Objective: To assess the efficacy of ritonavir-boosted protease inhibitor monotherapy.
Design and methods: Systematic review of all protease inhibitor-monotherapy studies published in peer-reviewed journals or presented at conferences to date. Data of randomized controlled trials were pooled to yield common odds ratios.
Results: Twenty-two protease inhibitor-monotherapy studies were identified. In the intent-to-treat analysis, 395 out of 582 (67.9%) patients had undetectable HIV-RNA at the end of follow-up. In the six randomized controlled trials (all lopinavir/ritonavir monotherapy), the risk of therapy failure was greater on monotherapy: 121 out of 364 (33.2%) patients on monotherapy against 64 out of 280 (22.9%) patients on HAART [pooled odds ratio 1.48 (95% confidence interval 1.02–2.13, P = 0.037)]. Regarding patients with successfully resuppressed HIV-RNA upon (re-)introducing nucleoside reverse transcriptase inhibitors (NRTIs) as nonfailures, the risk of therapy failure was comparable: 98 out of 364 (26.9%) against 64 out of 280 (22.9%) patients [odds ratio 1.05 (95% confidence interval 0.72–1.53, P = 0.81)].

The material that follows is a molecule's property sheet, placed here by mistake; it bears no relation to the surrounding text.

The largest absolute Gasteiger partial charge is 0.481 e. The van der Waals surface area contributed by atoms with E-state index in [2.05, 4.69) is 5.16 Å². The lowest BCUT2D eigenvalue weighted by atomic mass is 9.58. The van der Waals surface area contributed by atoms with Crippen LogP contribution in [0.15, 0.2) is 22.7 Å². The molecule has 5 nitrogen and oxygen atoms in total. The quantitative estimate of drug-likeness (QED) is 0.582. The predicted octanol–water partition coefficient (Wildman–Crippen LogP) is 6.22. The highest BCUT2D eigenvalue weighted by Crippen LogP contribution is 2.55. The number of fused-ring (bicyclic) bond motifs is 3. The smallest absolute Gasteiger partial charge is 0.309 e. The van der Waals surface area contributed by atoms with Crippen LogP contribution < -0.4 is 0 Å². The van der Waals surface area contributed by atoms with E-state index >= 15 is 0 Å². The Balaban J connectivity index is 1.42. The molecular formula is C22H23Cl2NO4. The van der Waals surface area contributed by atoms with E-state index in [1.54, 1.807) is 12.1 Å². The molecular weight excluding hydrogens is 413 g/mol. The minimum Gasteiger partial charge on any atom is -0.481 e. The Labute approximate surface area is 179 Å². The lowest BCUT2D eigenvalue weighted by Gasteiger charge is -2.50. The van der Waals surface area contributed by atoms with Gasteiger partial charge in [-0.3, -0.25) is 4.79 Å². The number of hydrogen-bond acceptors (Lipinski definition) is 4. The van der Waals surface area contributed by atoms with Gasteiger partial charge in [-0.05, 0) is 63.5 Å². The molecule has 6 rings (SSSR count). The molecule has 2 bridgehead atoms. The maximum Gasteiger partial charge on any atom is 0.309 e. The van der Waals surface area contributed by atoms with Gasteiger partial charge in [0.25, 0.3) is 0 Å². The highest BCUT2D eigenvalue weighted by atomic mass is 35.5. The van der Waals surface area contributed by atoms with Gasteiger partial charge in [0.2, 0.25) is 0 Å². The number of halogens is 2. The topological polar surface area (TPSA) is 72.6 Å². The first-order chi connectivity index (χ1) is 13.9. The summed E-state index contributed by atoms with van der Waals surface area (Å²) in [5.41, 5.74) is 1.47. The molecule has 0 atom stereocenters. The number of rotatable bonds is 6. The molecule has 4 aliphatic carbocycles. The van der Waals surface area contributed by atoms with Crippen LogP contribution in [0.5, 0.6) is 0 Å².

Conclusion: The overall efficacy of ritonavir-boosted protease inhibitor monotherapy is inferior to HAART. The efficacy improves in patients started on monotherapy after suppressed HIV-RNA for at least 6 months. Ten percent of patients have viral rebound with HIV-RNA levels between 50 and 500 copies/ml. Possible explanations are lack of HIV suppression in particular cells or compartments, alternative resistance mechanisms, and nonadherence. Once proven that reintroduction of NRTIs, in patients with loss of viral suppression, is safe and effective, a broader use of simplification of HAART to protease inhibitor monotherapy might be justified. This review supports that the majority of patients with prolonged viral suppression on HAART can successfully be treated with protease inhibitor monotherapy. Arguments for this strategy are NRTI/NNRTI side effects, NRTI/NNRTI resistance, and costs.
aDepartment of Internal Medicine, VU University Medical Center, Amsterdam, The Netherlands
bDepartment of Medical Microbiology, University Medical Center Utrecht, Utrecht, The Netherlands
cDepartment of Virology, Erasmus Medical Center, Rotterdam, The Netherlands.
Received 5 June, 2008
Revised 6 August, 2008
Accepted 8 August, 2008
Correspondence to Dr Wouter Bierman, MD, Department of Internal Medicine, VU University Medical Center, Secretariaat Inwendige Geneeskunde, De Boelelaan 1117, 1081 HV Amsterdam, The Netherlands. Tel: +31 20 44 44 444; fax: +31 20 44 44 313; e-mail: firstname.lastname@example.org